Thus the filter can be emptied while in place and then removed when all the oil has been drained from the filter and the system.

The above and additional advantages of the present invention will become apparent to those skilled in the art from a reading of the following detailed description when taken in conjunction with the accompanying drawings.

BRIEF DESCRIPTION OF THE DRAWINGS

FIG. 1 is a cross-sectional view taken along the line 1--1 of FIG. 2 showing a conventional filter with the present invention in its operative position; and

FIG. 2 is a bottom view of the present invention.

DESCRIPTION OF THE PREFERRED EMBODIMENT

Referring now to FIG. 1, therein is shown a conventional filter 10 having an outer canister 12 and an inner filter element 14. The space between the canister 12 and the filter element 14 is connected to filter inlet ports 16. The space within the filter element 14 is connected to a filter outlet 18 which is provided with threads 20 which are intended to engage mating threads on an internal combustion engine (not shown).

The filter 10 is encircled by a filter wrench 22 which includes a wrench housing 24 which is open at the top end where it is encircled by a rubber bulb type seal 26. At the bottom closed end of the wrench housing 24 the housing is configured to form a nut 28 and a drive socket 30 which may best be seen in FIG. 2.

A cutting punch 32 is screwed into the bottom of the wrench housing 24 coaxially with the drive socket 30. The cutting punch 32 is provided with an inner passage 34 and a reduced portion which defines an outer passage 36. The cutting punch 32 also has a hex portion 38 integral therewith to allow removal of the cutting punch 32 as well as tightening the cutting punch 32 into the wrench 2ousing 34.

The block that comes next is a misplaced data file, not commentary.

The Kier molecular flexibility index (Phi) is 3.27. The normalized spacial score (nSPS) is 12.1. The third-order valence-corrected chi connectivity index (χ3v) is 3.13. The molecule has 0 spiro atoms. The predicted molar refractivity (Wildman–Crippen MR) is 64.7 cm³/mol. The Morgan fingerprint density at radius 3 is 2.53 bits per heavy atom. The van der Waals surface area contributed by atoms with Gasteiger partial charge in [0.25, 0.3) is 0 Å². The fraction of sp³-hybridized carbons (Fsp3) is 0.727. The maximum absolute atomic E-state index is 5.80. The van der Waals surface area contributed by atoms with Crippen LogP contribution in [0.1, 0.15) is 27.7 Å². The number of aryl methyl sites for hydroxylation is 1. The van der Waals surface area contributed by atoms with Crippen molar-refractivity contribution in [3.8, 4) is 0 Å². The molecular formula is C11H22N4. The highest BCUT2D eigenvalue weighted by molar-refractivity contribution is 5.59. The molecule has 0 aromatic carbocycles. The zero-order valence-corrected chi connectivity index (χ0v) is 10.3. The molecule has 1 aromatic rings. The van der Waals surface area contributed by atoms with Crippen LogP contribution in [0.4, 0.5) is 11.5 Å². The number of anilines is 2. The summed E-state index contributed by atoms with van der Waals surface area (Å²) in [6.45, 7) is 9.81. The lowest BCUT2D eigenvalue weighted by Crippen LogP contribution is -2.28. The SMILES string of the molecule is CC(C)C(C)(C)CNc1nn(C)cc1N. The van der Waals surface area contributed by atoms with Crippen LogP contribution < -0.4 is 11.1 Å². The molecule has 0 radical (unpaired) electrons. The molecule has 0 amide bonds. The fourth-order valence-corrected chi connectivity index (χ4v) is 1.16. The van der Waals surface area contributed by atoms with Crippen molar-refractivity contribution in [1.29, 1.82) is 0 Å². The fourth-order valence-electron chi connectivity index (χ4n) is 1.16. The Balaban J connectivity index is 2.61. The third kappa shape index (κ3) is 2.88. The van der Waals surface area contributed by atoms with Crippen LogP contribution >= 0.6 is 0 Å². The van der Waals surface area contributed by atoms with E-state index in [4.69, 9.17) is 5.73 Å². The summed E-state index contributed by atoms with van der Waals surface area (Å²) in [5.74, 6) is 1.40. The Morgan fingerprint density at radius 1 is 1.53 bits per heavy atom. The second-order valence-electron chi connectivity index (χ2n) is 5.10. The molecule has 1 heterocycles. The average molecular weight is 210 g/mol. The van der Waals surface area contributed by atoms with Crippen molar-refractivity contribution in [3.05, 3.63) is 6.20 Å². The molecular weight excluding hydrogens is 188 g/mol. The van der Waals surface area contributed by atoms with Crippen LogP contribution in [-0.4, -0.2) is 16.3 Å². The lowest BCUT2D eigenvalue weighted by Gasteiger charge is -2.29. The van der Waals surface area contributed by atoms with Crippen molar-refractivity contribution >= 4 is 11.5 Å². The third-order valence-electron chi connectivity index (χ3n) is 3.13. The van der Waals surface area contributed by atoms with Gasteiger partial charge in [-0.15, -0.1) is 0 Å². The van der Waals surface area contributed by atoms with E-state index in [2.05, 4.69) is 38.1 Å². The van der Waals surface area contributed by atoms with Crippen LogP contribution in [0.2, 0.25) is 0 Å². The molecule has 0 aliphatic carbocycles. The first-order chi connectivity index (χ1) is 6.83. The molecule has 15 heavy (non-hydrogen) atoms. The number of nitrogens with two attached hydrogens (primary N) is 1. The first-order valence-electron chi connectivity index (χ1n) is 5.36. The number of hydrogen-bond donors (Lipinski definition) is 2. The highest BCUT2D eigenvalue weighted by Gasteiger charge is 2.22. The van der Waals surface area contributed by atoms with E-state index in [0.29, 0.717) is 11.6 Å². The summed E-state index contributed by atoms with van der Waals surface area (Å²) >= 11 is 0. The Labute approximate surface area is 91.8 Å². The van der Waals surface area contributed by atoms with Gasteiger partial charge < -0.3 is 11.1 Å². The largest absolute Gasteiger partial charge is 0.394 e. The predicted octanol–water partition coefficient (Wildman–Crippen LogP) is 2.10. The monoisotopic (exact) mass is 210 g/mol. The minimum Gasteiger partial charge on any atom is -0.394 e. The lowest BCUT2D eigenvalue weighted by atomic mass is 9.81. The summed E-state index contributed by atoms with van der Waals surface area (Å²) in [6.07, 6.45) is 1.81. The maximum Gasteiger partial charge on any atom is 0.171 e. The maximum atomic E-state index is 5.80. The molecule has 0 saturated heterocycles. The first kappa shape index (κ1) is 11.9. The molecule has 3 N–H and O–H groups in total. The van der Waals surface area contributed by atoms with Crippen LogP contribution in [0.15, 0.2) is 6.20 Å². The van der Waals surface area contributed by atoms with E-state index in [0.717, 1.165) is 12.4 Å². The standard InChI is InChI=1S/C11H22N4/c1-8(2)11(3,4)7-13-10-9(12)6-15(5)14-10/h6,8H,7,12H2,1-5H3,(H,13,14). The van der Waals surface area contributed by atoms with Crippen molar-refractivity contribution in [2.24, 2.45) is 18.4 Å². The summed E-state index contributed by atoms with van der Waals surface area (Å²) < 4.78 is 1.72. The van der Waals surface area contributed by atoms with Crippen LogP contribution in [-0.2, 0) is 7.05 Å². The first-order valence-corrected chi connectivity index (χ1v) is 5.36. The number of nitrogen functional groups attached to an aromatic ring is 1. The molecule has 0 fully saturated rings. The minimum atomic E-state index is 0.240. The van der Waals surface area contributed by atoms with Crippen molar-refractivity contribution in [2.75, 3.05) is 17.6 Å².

A drain nipple 40 is provided in the bottom of the wrench housing 24 for draining fluid from inside the wrench housing 24 to a convenient container (not shown) for disposal of oil drained from the filter 10.

Equally spaced around the periphery of the bottom of the wrench housing 24 are three lugs 42 which are shown indenting the filter canister 12.

In operation, a standard drive socket wrench handle and extension is inserted into the drive socket 30 to provide the necessary length and leverage to reach and remove the filter 10. Initially, the wrench housing 24 is lifted into place around the filter 10. The rubber bulb-type seal 26 slides up around the filter canister 12 so as to center the wrench housing 24 therearound and seal the space between the canister 12 and the wrench housing 24.

The end of the extension is then struck from underneath by a hammer to force the filter wrench 22 over the filter 10. The cutting punch 32 is ground at an angle to make a partial circular cut in the canister 12 and to roll the circular piece back as the punch 32 is driven through.

Before the canister 12 is completely punctured, the punch begins to puncture through the end of the filter element 14 so as to provide constant resistance through the positioning process.

With further penetration of the cutting punch 32, the lugs 42 indent and grip the canister 12 so as to prevent relative rotation between the wrench housing 24 and the canister 12.

When the cutting punch 32 completes its cut both through the canister 12 and the inner filter element 14, the mechanic feels a distinct change of resistance as the large diameter of the cutting punch 32 breaks through and the wrench housing 24 bottoms against the canister 12.

When the mechanic releases the wrench housing 24, the rubber bulb type seal 26 and the taper 37 on the cutting punch 32 resting on the edge of the hole in the filter element will prevent the filter wrench 22 from falling off of the filter 10. In this position, oil from the inside of the filter element 14 will drain through the inner passage 34 into the canister 12. Because of the reduced portion of the cutting punch 32 which defines the outer passage 36, oil will pass through the outer passage 36 through the canister 12 into the wrench housing 24. Oil in the wrench housing 24 will then drain through the drain nipple 40 into the disposal container.